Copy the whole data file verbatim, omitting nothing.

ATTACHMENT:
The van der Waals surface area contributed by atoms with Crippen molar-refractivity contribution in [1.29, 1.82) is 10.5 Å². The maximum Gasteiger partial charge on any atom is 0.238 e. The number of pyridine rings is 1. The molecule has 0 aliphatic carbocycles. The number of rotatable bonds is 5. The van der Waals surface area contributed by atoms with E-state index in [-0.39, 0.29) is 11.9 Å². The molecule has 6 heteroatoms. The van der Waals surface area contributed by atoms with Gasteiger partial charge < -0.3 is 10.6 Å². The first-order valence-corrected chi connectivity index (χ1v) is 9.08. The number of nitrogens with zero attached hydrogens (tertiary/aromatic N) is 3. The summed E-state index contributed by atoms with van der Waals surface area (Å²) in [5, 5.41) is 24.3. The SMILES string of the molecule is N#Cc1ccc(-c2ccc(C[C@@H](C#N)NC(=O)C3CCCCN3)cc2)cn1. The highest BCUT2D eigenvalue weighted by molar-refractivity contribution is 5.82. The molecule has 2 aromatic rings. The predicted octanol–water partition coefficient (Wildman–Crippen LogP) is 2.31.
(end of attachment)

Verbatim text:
The van der Waals surface area contributed by atoms with Crippen molar-refractivity contribution in [1.29, 1.82) is 10.5 Å². The maximum Gasteiger partial charge on any atom is 0.238 e. The number of pyridine rings is 1. The molecule has 0 aliphatic carbocycles. The number of rotatable bonds is 5. The van der Waals surface area contributed by atoms with E-state index in [-0.39, 0.29) is 11.9 Å². The molecule has 6 heteroatoms. The van der Waals surface area contributed by atoms with Gasteiger partial charge < -0.3 is 10.6 Å². The first-order valence-corrected chi connectivity index (χ1v) is 9.08. The number of nitrogens with zero attached hydrogens (tertiary/aromatic N) is 3. The summed E-state index contributed by atoms with van der Waals surface area (Å²) in [5, 5.41) is 24.3. The SMILES string of the molecule is N#Cc1ccc(-c2ccc(C[C@@H](C#N)NC(=O)C3CCCCN3)cc2)cn1. The highest BCUT2D eigenvalue weighted by molar-refractivity contribution is 5.82. The molecule has 2 aromatic rings. The predicted octanol–water partition coefficient (Wildman–Crippen LogP) is 2.31.